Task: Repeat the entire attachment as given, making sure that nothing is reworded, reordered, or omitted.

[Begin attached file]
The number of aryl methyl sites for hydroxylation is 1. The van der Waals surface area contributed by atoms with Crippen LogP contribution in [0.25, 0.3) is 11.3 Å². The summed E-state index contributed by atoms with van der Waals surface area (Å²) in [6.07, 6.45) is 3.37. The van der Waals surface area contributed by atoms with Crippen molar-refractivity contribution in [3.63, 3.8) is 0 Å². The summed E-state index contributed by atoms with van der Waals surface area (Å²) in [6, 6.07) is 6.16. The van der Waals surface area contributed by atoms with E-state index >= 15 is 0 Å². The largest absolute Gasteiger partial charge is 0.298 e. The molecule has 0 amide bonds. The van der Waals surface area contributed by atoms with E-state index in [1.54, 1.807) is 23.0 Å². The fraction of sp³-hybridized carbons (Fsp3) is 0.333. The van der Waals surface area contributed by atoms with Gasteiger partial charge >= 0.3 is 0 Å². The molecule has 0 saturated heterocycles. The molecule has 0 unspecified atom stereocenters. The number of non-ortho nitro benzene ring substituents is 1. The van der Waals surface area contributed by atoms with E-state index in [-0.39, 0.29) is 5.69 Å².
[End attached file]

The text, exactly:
The number of aryl methyl sites for hydroxylation is 1. The van der Waals surface area contributed by atoms with Crippen LogP contribution in [0.25, 0.3) is 11.3 Å². The summed E-state index contributed by atoms with van der Waals surface area (Å²) in [6.07, 6.45) is 3.37. The van der Waals surface area contributed by atoms with Crippen molar-refractivity contribution in [3.63, 3.8) is 0 Å². The summed E-state index contributed by atoms with van der Waals surface area (Å²) in [6, 6.07) is 6.16. The van der Waals surface area contributed by atoms with E-state index >= 15 is 0 Å². The largest absolute Gasteiger partial charge is 0.298 e. The molecule has 0 amide bonds. The van der Waals surface area contributed by atoms with E-state index in [1.54, 1.807) is 23.0 Å². The fraction of sp³-hybridized carbons (Fsp3) is 0.333. The van der Waals surface area contributed by atoms with Gasteiger partial charge >= 0.3 is 0 Å². The molecule has 0 saturated heterocycles. The molecule has 0 unspecified atom stereocenters. The number of non-ortho nitro benzene ring substituents is 1. The van der Waals surface area contributed by atoms with E-state index in [-0.39, 0.29) is 5.69 Å².